Floyd Kalber: Floyd Kalber died on May 13th, 2004 at
the age of 79. Click
here to view an entire WMAQ-TV news broadcast featuring Floyd
Kalber as solo anchor---the "NBC News Night Report"
from February 23rd, 1967. It's Floyd at his best on a heavy news
day. Visit the Floyd
Kalber memorial website to read the tributes of his friends
and colleagues. And for more on great journalists who labored
on the 19th floor of the Merchandise Mart, visit the Val
Press, Len O'Connor,
Johnny Erp and
Bill Ray pages on this
Kalber, as seen on the monitors in studio E control.
before the end of his tenure at Channel 5---which began
in 1960 when he arrived from KMTV in Omaha and ended in 1976
when he left for the Today Showin New York---Floyd Kalber
had become a legend. He was known as "The Tuna", because
his power in the newsroom was perceived to be as great as the power
of the late Tony Accardo (a/k/a "The Big Tuna", a/k/a
"Joe Batters") in the Chicago Mafia.
The photograph above,
taken in the control room of studio E, shows Floyd on the monitors in midst of
one of the newscasts he anchored (always solo prior to the arrival of Jane Pauley).
Director Roger Lee Miller, a 31-year veteran of WMAQ-TV, has provided the curator
the following clues as to the dating of the photo and the identification of the
technical and production staff:
place the Studio E control room picture, in your "Tuna" page, to be
around 1965-66. Although the picture is not very clear, I shall make an educated
guess that left to right we see Joe Petrillo, Director, and Paul Hempen Technical
Director. I may have been out on the floor as Associate Director. The News set,
as seen on the monitors, is pictured in color, in the 20th
Anniversary booklet published in 1968. A picture of Studio D Control, in the
same publication, shows the back of my head on the left, and Bob Rahnert on the
at KMTV in the late 1950's---before the dawn of Omaha's era of color television.
Kudos to the lighting director.
Floyd spent his
final professional years as a news anchor for WLS-TV, ABC's Chicago owned-and-operated
television station. He retired following the 6 pm broadcast of 2/27/98.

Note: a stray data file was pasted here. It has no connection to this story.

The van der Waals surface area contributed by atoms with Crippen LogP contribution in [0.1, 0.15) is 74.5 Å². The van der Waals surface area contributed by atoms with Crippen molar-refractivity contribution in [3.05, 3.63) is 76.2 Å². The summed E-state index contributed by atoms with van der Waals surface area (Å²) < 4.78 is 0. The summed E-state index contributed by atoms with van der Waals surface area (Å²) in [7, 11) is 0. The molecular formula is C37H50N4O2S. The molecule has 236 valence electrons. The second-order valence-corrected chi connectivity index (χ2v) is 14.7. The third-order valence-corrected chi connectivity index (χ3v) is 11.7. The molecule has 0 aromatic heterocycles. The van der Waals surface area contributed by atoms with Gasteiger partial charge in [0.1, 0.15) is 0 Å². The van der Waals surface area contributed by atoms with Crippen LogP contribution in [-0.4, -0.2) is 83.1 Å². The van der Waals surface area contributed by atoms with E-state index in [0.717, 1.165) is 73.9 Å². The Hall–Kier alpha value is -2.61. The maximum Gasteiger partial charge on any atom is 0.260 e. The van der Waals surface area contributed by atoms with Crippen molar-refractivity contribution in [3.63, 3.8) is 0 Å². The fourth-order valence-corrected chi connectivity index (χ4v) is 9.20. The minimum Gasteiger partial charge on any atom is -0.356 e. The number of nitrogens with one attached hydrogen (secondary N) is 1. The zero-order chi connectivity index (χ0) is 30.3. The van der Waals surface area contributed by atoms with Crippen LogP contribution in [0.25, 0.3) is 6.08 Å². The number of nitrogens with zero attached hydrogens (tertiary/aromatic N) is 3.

Hardship characterized Floyd Kalber's early years (these details are based on
an article that appeared in the alumni newsletter of the Journalism School of
the University of Nebraska, Lincoln, in the spring of 1995; Floyd had spoken to
students there the previous December).
Floyd Kalber was born in Omaha, Nebraska, on December 23rd, 1924. His parents
were divorced when he was a child, and he and his two brothers were obliged to
live in an orphanage before his grandmother reunited the family on her small farm
(eight and a half acres) west of Omaha. Financial difficulties plagued the family
(these were the depression years) even after Floyd's mother remarried.
Floyd served two years with the Army in the South Pacific. In 1946 he returned
to Omaha and enrolled in the journalism department of Creighton University. But
he dropped out of college after a semester to work at KGFW radio in Kearney, Nebraska
(a station which now includes Rush Limbaugh and Dr. Laura Schlessinger on its
program roster). Slightly short of two years later, he became a sportscaster at
a newly-formed radio station in Peoria, Illinois.
Floyd saw television for the first time in 1949 when he went to New York to cover
Peoria's Bradley University's efforts in the National Invitational Tournament.
Figuring that video was the medium of the future, he quit his job in Kearney and
moved back to Omaha where the age of television was about to dawn.
Here's a brief chronology of Floyd Kalber's television career:
1950: KMTV, Omaha, hires 26 year-old Floyd Kalber as its first television
newsman. The newsroom has a staff of one. Kalber alernates as on-air talent, control
room director and studio production man.
1951: Kalber covers severe flooding in Kansas City. KMTV has no film cameras,
so Kalber acquires one from a local detective agency and flies to St. Louis (in
a Strategic Air Command jet upon which Kalber somehow hitches a ride). Since KMTV
lacks film processing and editing facilities, Kalber somehow persuades rival station
WOWT to develop the film stock. KMTV runs the unedited raw footage, the only video
of the flood viewers in Omaha saw. In 1984 (on the occasion of the 35th anniversary
of KMTV), Floyd recalled, "That was the greatest feeling in the world....We
learned what television news was all about. We learned what it could be. And what
the fantastic potential of it was: to serve a community, to serve viewers, to
educate and to inform---that television news didn't have to be just Union Pacific
films and Playhouse 90, and Ed Sullivan and the Arthur Godfrey Talent Scouts."
1958: Kalber's coverage of the manhunt for mass-murders Charles Starkweather
and Caril Fugate brings him to the attention of NBC News executives.
1960: Kalber becomes mentor of a new KMTV hire, twenty-year-old Tom Brokaw.
(Brokaw's first assignment is to cover the opening day of Omaha's public schools).
Brokaw later recalled (when Floyd retired---for good---in 1998), "The newsroom,
under the influence and guidance of Mr. Kalber was absolutely politically correct---in
Floyd's terms. It was all white. All male. It was all testosterone. It was all
conservative. Barry Goldwater got more votes in the KMTV newsroom than he did
in Arizona." [Curator's note: Floyd
had already moved to Chicago by the time Goldwater ran for the presidency. But
it's a good line].
1962: Kalber is hired by WNBQ (later WMAQ-TV), NBC's owned-and-operated
television station in Chicago. He initially serves as Midwest correspondent for